The link will direct them to a third-party website where the user can download an installer. In some cases, the program does install the video conferencing software — but whether it does or doesn’t, it also loads a remote-access Trojan malware program on the host. This program gives scammers access to the user’s sensitive data and information, which is either sold on the Black Market or leveraged for identity theft.

Other phishing attempts prey on remote employees waiting to receive invitations via email with links to video calls. In these instances, scammers send out links that bring the user to a fake login page (that looks much like the real thing) to steal login credentials. If successful, these attackers will attempt to use these credentials to gain access to corporate accounts and networks.

To avoid video conferencing scams, always follow cybersecurity best practices: Look at the sender’s email address before clicking on emailed links or downloading attachments, even if they appear to come from a trusted source. In most cases, phishing emails are sent from addresses that do not contain the organisation’s legitimate web address. Educate employees, family members, and friends about what to avoid and keep devices updated with the latest security software.

Phishing, Smishing, Vishing: Threats aren’t limited to the desktop

Video conferencing-themed phishing attempts are only the tip of the iceberg this holiday season. Unfortunately, other forms of phishing are still on the rise, including those that target your phone or mobile devices. The telephone version of phishing is sometimes referred to as “vishing,” and text message scams are called “smishing” – a play on SMS.


Mobile phishing attempts are especially common for e-commerce shoppers. More users than ever rely on their smartphones to make purchases. While these devices may seem less vulnerable to threats, that is actually not the case. Online shoppers may receive fraudulent text messages that appear to come from retailers they’re familiar with, for instance. These messages typically contain a link that, once clicked, redirects to a fraudulent website that looks like the retailer’s legitimate site but is designed to extract your personally identifiable information (PII). Malicious apps, particularly for Android devices, can also be used to skim financial data and credentials.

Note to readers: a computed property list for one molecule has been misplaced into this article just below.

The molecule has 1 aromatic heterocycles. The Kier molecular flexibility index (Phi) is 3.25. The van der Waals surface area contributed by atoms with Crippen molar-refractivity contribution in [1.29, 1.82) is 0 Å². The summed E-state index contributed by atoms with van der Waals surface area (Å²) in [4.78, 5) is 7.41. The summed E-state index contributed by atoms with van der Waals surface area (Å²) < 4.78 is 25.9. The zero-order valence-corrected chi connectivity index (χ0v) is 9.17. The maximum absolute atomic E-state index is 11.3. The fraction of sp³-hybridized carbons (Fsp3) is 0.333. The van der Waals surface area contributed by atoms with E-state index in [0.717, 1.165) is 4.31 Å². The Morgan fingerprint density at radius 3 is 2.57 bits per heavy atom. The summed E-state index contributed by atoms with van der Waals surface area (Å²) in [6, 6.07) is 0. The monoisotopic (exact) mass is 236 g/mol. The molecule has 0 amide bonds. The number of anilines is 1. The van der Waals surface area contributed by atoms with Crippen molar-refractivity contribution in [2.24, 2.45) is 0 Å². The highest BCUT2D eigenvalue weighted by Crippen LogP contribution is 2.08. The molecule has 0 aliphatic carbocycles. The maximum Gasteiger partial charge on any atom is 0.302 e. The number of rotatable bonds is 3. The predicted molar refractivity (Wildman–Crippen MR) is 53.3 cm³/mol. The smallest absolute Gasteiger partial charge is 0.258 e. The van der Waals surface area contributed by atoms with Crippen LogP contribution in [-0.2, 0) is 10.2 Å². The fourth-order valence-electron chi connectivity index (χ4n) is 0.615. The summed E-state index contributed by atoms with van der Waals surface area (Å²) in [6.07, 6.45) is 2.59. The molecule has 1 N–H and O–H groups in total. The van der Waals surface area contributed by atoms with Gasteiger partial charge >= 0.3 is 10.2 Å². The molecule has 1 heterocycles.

Vishing and Smishing

With vishing, cybercriminals use phone calls to solicit PII, relying on “social engineering” tactics (i.e., an urgent message about your recent order) to trick you into providing information such as login credentials or bank account information. Paradoxically, vishers often leverage our innate fear of cyber scams and attacks to pull off these attacks. For example, a voicemail message may state, “URGENT: Your bank account has been locked due to suspicious activity. Call us back immediately to restore access.” Then, when the victim calls back, they are asked to provide sensitive information that is then stolen and used maliciously.

Avoid vishing and smishing by confirming that the phone number from which you received a call or text message does, in fact, belong to the organisation claiming to have sent it—before you provide any information. Keep in mind that banks and government agencies almost never contact customers or individuals to provide sensitive information. That said, it would be wise to call your bank directly to inquire about the message you received. They’ll be able to tell you whether or not it was legitimate and will report the incident to the appropriate authorities if it turns out to have been a scam.

A new method we are starting to see is scammers adding a QR code on popular products and making banners or marketing materials, and leaving them at physical stores. If a victim sees a product they like and a sign telling them they can get the product faster or at a discounted price, they are more than likely to scan the QR code. But this leads them to a scam website or attempts to download malware.

Final thoughts on digital safety

With the right digital safety precautions, it’s still possible to enjoy your favourite traditions safely. Thanks to digital platforms, we can connect with family and friends from the comfort and safety of our homes – and check off those gift lists without setting foot in crowded malls and shopping centres. It just requires a new level of vigilance that, itself, can become the new normal.

Stay safe online this season by remaining vigilant: Never blindly trust an email, text message, or phone call, especially those that come from unfamiliar numbers or sources. Use common sense to look out for signs of phishing. Update login credentials regularly. And, of course, pass along this information to anyone you believe could benefit from it. Education, after all, is the best weapon in fighting back against cybercrime.